The HHuLOA project (developing institutional embedding of open access support) brought together three universities – Hull, Huddersfield and Lincoln – to explore how institutions could better support open access processes and requirements for local academic communities.  The project was part of the Jisc Open Access Pathfinder programme.  HHuLOa and the other projects produced a range of tools and guidance to support open access activity and compliance, as well as helping to foster understanding of what open access is and how it can be best used.

Naomi Korn, IP Consultant

Naomi Korn Copyright Consultancy Ltd –  Private Limited Company: 7804095
Chair: LACA (Libraries and Archives Copyright Alliance)
Trustee: CILIP (Chartered Institute of Library and Information Professionals)

With over 16 years’ experience, Naomi Korn provides expert advice and support to a range of UK organisations including the British Council,  the Imperial War Museums, the Royal Academy of Arts, NHS England, Museum of London and  the Wellcome Trust. Naomi Korn has contributed to various versions of SPECTRUM, the International Standard for Collections Management. Naomi is currently Chair, Libraries and Archives Copyright Alliance (LACA), leading national and international campaigns for the cultural heritage and educational sectors. She regularly meets UK Government Ministers and Government officials and sits on Government advisory groups. Naomi Korn is a Trustee of the Chartered Institute of Library and Information Professional (CILIP), the second largest professional organisation for librarians in the world. Naomi Korn is a visiting lecturer at City University, University College London and Kingston University.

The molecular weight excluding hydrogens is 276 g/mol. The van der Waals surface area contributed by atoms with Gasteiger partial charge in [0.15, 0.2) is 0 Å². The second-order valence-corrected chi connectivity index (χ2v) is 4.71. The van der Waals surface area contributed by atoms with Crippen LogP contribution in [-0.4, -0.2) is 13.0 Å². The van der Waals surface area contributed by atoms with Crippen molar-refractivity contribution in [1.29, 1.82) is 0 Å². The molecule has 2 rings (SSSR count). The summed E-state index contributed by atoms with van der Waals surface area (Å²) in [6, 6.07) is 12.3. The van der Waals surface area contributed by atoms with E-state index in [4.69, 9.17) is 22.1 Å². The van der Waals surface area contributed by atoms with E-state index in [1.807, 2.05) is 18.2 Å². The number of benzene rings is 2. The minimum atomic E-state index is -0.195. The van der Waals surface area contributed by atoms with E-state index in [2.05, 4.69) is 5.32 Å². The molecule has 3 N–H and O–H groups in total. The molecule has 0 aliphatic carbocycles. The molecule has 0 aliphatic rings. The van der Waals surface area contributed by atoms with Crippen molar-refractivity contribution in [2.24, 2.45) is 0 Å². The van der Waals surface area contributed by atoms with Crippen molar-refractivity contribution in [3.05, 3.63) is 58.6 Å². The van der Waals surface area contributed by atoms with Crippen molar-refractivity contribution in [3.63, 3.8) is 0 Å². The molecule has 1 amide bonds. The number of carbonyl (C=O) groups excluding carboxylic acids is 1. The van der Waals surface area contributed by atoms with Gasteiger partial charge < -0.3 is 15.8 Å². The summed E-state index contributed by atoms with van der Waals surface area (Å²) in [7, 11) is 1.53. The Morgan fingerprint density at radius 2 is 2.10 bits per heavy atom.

Professor Katharine Cockin, Professor of English, School of Arts, University of Hull

Professor Cockin’s research in theatre history and women’s suffrage history has focused on the National Trust’s Ellen Terry and Edith Craig archive of over 20,000 documents. One of her major projects has been the creation of an online descriptive catalogue of this archive. She is currently Principal Investigator of the AHRC Searching for Theatrical Ancestors (2015-17). This project involves enhancements to this resource such as digitized Shakespeare play programmes and mapping theatrical tours using googlemaps, to extend this online resource to family history